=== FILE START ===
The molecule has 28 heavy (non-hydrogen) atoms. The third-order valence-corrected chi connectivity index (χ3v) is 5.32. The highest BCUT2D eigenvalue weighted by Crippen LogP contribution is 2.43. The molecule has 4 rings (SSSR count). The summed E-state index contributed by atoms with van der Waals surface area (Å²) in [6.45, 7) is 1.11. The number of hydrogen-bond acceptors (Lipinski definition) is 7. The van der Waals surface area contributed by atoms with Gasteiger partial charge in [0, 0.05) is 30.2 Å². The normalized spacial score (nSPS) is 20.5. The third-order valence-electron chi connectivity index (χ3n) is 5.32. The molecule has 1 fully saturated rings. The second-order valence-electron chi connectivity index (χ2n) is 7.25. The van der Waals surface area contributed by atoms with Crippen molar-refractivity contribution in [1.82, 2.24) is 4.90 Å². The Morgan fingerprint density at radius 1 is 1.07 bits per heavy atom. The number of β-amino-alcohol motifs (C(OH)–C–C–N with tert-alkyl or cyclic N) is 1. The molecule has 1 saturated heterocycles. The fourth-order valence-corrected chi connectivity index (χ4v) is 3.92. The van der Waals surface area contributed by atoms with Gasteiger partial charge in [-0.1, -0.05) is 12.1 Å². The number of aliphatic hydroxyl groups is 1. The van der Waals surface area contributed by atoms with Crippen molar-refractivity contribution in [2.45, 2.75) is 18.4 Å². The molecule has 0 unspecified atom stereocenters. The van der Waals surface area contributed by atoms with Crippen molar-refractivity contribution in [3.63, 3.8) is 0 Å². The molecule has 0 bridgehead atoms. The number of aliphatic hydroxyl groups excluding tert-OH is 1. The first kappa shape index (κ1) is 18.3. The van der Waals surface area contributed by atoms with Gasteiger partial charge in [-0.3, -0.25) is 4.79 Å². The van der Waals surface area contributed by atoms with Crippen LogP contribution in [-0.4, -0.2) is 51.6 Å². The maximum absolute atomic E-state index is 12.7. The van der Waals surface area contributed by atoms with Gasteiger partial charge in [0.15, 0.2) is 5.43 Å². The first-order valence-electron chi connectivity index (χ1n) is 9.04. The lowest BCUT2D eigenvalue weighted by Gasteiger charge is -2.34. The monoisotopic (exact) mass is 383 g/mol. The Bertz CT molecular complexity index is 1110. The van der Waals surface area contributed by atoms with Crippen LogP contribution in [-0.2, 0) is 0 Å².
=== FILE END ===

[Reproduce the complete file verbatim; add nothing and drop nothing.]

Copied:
The molecule has 28 heavy (non-hydrogen) atoms. The third-order valence-corrected chi connectivity index (χ3v) is 5.32. The highest BCUT2D eigenvalue weighted by Crippen LogP contribution is 2.43. The molecule has 4 rings (SSSR count). The summed E-state index contributed by atoms with van der Waals surface area (Å²) in [6.45, 7) is 1.11. The number of hydrogen-bond acceptors (Lipinski definition) is 7. The van der Waals surface area contributed by atoms with Gasteiger partial charge in [0, 0.05) is 30.2 Å². The normalized spacial score (nSPS) is 20.5. The third-order valence-electron chi connectivity index (χ3n) is 5.32. The molecule has 1 fully saturated rings. The second-order valence-electron chi connectivity index (χ2n) is 7.25. The van der Waals surface area contributed by atoms with Crippen molar-refractivity contribution in [1.82, 2.24) is 4.90 Å². The Morgan fingerprint density at radius 1 is 1.07 bits per heavy atom. The number of β-amino-alcohol motifs (C(OH)–C–C–N with tert-alkyl or cyclic N) is 1. The molecule has 1 saturated heterocycles. The fourth-order valence-corrected chi connectivity index (χ4v) is 3.92. The van der Waals surface area contributed by atoms with Gasteiger partial charge in [-0.1, -0.05) is 12.1 Å². The number of aliphatic hydroxyl groups is 1. The van der Waals surface area contributed by atoms with Crippen molar-refractivity contribution in [2.45, 2.75) is 18.4 Å². The molecule has 0 unspecified atom stereocenters. The van der Waals surface area contributed by atoms with Crippen molar-refractivity contribution in [3.63, 3.8) is 0 Å². The molecule has 0 bridgehead atoms. The number of aliphatic hydroxyl groups excluding tert-OH is 1. The first kappa shape index (κ1) is 18.3. The van der Waals surface area contributed by atoms with Gasteiger partial charge in [-0.3, -0.25) is 4.79 Å². The van der Waals surface area contributed by atoms with Crippen LogP contribution in [-0.4, -0.2) is 51.6 Å². The maximum absolute atomic E-state index is 12.7. The van der Waals surface area contributed by atoms with Gasteiger partial charge in [0.15, 0.2) is 5.43 Å². The first-order valence-electron chi connectivity index (χ1n) is 9.04. The lowest BCUT2D eigenvalue weighted by Gasteiger charge is -2.34. The monoisotopic (exact) mass is 383 g/mol. The Bertz CT molecular complexity index is 1110. The van der Waals surface area contributed by atoms with Crippen LogP contribution in [-0.2, 0) is 0 Å².